Border Collie Description
A handsome looking dog, the Border Collie weighs in at around 30-50 pounds and is around 17-20 inches in height. Most commonly the Border Collie is black and white, but there are other colors, which include chocolate, red, and blue.
The coat of this breed can be either short, or can be longer and feathered. The former is the easiest to care for in terms of grooming. This dog has an alert and keen expression, and his eyes can range from brown to blue or a combination of colors.
Highly intelligent and trainable, the Border Collie is a very agile dog with plenty of stamina and determination. This is a dog that is eager to please and very quick to learn, which makes him a pleasure to train. He is one of the most trainable of all breeds. This is a well balanced dog with a good temperament and a good nature. The Border Collie is loyal and dedicated, and is both faithful and affectionate to his family. However, despite all of these traits, the Border Collie is not a dog that will be suites to all owners, as he needs a high level of mental and physical stimulation (running, biking, fetching, walking) and will not fare well without this.
The Border Collie may get on okay with older, more considerate children, but is probably not the best choice for those looking for a companion for their child or for those with smaller children. These dogs can be wary around strangers, but can get on okay with other pets. However, their strong herding instincts means that they may try and herd everything, from children and family members to pets and just about anything else. In some cases, the high energy levels of the Border Collie can make it a little hyperactive, but with the right level of attention, exercise, and mental stimulation this is a problem that can be relieved.
The Border Collie is a medium shedder, but twice yearly he sheds quite heavily. Depending on the length of the coat, brushing may be required on a daily basis, or weekly brushing may suffice. At times of the year when shedding is heavier you will need to step up the grooming sessions.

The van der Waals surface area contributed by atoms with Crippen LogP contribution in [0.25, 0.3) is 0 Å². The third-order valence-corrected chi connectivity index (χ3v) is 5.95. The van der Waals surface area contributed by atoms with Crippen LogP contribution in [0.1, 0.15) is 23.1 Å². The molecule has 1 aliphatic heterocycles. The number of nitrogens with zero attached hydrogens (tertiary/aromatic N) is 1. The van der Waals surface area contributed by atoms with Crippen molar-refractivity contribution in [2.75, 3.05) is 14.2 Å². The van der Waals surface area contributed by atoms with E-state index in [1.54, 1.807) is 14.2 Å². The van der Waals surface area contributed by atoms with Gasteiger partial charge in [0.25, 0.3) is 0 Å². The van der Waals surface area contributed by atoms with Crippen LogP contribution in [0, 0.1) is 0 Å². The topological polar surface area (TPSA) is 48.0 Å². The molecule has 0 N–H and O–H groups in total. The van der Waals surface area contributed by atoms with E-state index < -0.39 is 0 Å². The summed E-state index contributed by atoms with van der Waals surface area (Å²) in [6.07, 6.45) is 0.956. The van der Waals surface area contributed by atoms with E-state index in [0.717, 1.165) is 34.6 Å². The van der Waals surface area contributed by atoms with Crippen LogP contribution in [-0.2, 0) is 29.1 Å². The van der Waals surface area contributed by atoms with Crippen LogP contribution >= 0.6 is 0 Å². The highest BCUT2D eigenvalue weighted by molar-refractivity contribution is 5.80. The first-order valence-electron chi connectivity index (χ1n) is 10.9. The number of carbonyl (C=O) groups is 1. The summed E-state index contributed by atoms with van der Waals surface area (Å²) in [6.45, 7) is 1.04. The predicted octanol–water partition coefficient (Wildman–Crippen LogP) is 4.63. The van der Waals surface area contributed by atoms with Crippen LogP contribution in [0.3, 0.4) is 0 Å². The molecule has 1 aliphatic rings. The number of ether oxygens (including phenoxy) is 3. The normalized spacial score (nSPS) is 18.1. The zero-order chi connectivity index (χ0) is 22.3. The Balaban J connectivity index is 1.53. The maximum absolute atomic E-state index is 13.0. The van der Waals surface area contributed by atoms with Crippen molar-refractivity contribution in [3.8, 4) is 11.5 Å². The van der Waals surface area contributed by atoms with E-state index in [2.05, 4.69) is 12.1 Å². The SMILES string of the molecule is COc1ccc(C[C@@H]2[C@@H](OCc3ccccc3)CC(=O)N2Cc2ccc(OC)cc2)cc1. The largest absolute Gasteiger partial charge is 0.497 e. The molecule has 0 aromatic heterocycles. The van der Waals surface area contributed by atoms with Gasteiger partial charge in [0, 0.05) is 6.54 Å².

The Border hails from the British Isles in the border country of England and Scotland. The derivation of the name Collie seems to be a hot topic, with some saying it comes from the Gaelic word meaning useful. Others insist it came from "coalie" meaning black, and still others say collie was the name of a breed of sheep.
Whatever the case may be, the Border is a very old breed and appears in literature as far back as 1570. It wasn't until 1915 that James Reid, the Secretary of the International Sheepdog Society in Great Britain first called the dog a Border Collie. Sheepdog trials were first held in 1873 in Wales and in 1880 in the USA.
Borders are one of the smartest breeds hands down and learn very quickly. Their intelligence isn't the issue the trainer is the issue. These dogs are very difficult for the average person to train.
These dogs are so intelligent that they can actually manipulate you to do what they want you to do. Some can be very willful and dominant - the Alpha dog - and the only way to work with that is to prove to them that you can make them do things.
They are very sensitive dogs and a harsh correction may make them freeze and shut down on you - for instance roll over on its back or pay close attention to something else besides you. Or, they may also get even more anxious and speed up, which will cause more miscues. You need to be firm and consistent with them because they will try and get away with as much as they can. Also be careful about sounds, as Borders are very sensitive to sounds.
The most frustrating part about training a Border is their hypersensitivity to the slightest sound or movement you make. They try to anticipate what you want them to do and guess at what comes next. Trying to get them to actually remain still and wait for the actual command is challenging to say the least. The best type of training for the Borders is motivational with lots of treats/play time.
And another love of Border Collies is tricks. They love learning new things and can be taught some great stunts like playing dead or rolling over - anything so they can show off. It appeals to the clown in them.
The life expectancy of the Border Collie is around 13-15 years. There are a number of health issues and problems that are linked to this breed, and this includes deafness, seizures, allergies, epilepsy, cataracts, OCD, PRA, and HD. You should ensure that the parents of the Border Collie puppy have OFA and CERF certificates.